Browsing the blog archivesfor the day Wednesday, July 12th, 2006.

Weird Weather


I learned via Huffington Post, of all places, that this afternoon a tornado touched down very near Chez Maha. That’s quite odd in these parts. Hundreds of trees are down, the news story says, and some guy reported bricks flying around in the air.

‘Course, back home in Missouri a tornado wasn’t official until it had relocated a trailor park. I’m sure whatever went on here wouldn’t have qualified.

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Pride and Powerlessness

Bush Administration, Iraq War

In “City Of Vengeance,” Philip Robertson writes that Iraq is “accelerating toward civil war.”

Over the weekend and on Monday, July 10, Baghdad witnessed the most savage outbreak of revenge killings to date. Shiite militiamen, who witnesses claimed were members of Muqtada al-Sadr’s Mahdi Army, set up checkpoints in the city’s al-Jihad neighborhood, inspected ID cards and killed 42 people they identified as being Sunnis. They also broke into homes and killed their inhabitants. Corpses were found in the street with drill holes and pierced by nails and bolts. These attacks, which took place after sunrise, were clearly acts of revenge for two earlier car bombings near Shiite mosques. In turn, the checkpoint killings spurred two more huge Sunni car bomb attacks in the Sadr-dominated neighborhood of Talbiyeh, killing 25 and wounding 41.

On Tuesday, violence flared again, as suicide bombers detonated bombs across the street from the heavily-guarded Green Zone in Baghdad, killing as many as 16 people. Across Iraq, about 60 were killed, including 10 Shiites who were gunned down on a bus as it left for a funeral.

The warbloggers want you to know that, somewhere in Iraq, a school is being painted.

The killings are ominously similar to the “Black Saturday” massacre in December 1975 that helped precipitate the Lebanese civil war, when Christian Phalangist militiamen stopped 40 unsuspecting Muslims at a checkpoint in Beirut and cut their throats. In retaliation, Muslim militiamen set up their own checkpoint and slaughtered Christians.

Prime Minister Nouri al-Maliki appealed for calm, but the situation is beyond his ability to control. Sunni politicians accused Iraqi police of collaborating with the attacks, and said Iraq’s two key security ministries were also infiltrated. Iraq’s deputy prime minister for security affairs, Salam al-Zobaie, told Al-Jazeera, “Interior and Defense ministries are infiltrated, and there are officials who lead brigades who are involved in this.”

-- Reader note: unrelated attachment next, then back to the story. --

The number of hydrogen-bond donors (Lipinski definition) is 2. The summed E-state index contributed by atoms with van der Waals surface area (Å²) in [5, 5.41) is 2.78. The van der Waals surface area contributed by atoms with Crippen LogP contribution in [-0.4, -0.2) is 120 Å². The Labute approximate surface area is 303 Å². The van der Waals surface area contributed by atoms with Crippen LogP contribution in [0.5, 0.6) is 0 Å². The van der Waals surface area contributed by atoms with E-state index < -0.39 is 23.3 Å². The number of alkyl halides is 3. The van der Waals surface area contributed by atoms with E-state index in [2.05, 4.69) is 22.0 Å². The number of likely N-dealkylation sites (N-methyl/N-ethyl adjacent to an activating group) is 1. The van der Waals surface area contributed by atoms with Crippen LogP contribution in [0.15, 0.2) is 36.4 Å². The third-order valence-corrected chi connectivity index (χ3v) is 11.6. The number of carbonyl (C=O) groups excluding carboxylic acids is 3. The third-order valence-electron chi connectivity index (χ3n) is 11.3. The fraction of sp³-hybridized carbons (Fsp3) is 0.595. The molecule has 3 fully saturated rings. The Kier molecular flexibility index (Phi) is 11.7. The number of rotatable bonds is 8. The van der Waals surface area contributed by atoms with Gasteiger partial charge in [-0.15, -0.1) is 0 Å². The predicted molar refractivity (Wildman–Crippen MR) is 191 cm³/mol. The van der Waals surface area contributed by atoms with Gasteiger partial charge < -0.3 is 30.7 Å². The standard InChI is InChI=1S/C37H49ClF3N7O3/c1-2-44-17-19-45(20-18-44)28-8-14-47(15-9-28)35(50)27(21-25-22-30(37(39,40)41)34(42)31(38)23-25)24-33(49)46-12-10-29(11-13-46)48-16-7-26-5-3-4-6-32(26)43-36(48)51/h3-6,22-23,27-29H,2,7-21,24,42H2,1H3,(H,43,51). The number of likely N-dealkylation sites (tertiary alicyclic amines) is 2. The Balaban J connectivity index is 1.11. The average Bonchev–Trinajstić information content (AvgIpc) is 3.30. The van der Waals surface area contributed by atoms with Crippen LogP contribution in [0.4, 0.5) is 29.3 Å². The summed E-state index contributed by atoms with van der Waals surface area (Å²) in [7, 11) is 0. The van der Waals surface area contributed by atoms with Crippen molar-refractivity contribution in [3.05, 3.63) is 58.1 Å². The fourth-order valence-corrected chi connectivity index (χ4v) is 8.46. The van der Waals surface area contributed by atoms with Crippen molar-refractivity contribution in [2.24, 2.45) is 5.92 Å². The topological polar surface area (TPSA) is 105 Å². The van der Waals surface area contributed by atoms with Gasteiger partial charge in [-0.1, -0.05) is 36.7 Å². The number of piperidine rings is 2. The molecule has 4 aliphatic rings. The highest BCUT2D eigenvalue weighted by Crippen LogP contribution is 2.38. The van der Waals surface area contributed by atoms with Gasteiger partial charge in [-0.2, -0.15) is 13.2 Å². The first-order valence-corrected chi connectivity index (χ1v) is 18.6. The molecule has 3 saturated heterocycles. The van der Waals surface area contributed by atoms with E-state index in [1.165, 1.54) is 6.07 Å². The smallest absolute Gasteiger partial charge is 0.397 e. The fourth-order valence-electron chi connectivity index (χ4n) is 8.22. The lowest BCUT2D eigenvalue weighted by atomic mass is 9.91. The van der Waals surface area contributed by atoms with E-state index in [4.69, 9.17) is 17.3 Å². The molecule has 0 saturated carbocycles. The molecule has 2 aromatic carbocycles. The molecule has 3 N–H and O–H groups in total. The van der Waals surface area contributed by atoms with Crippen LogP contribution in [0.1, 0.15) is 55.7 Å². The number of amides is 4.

When Bush says “When they stand up, we’ll stand down,” I’m not sure this is what he means.

The Mahdi Army and other Shiite militias have filled a power vacuum in Iraq. With U.S. forces and the Iraqi government unable to prevent Sunni bombings that cause mass casualties, the militia group offers a measure of protection from such attacks and a means of retribution. The rise of sectarian militias represents a sea change in Iraqi society, one marked by a steady increase in the flow of corpses to the Baghdad morgue. Statistics from the Ministry of Health show that 40 people a day, not including bomb victims, were killed during the first four months of the year. But the true numbers are likely to be higher. Not all bodies make their pilgrimage to the morgue. [emphasis added]

If there’s one thing I wish righties would realize (if such things were possible), it would be that the “coalition” is not in control in Iraq. I wrote yesterday about the calls for vengeance coming from righties for the grisly deaths and mutilation of two American soldiers. Among the several hundred reasons why that would be a bad idea is the fact that we don’t have the kind of muscle in Iraq to get away with vengeance.

The word for today, boys and girls, is impotence.

Kirk Semple writes in today’s New York Times that the three-day death toll in Baghdad alone is “well over 100.”

Riverbend writes,

The day before yesterday was catastrophic. The day began with news of the killings in Jihad Quarter. According to people who live there, black-clad militiamen drove in mid-morning and opened fire on people in the streets and even in houses. They began pulling people off the street and checking their ID cards to see if they had Sunni names or Shia names and then the Sunnis were driven away and killed. Some were executed right there in the area. The media is playing it down and claiming 37 dead but the people in the area say the number is nearer 60.

The horrific thing about the killings is that the area had been cut off for nearly two weeks by Ministry of Interior security forces and Americans. Last week, a car bomb was set off in front of a ‘Sunni’ mosque people in the area visit. The night before the massacre, a car bomb exploded in front of a Shia husseiniya in the same area. The next day was full of screaming and shooting and death for the people in the area. No one is quite sure why the Americans and the Ministry of Interior didn’t respond immediately. They just sat by, on the outskirts of the area, and let the massacre happen.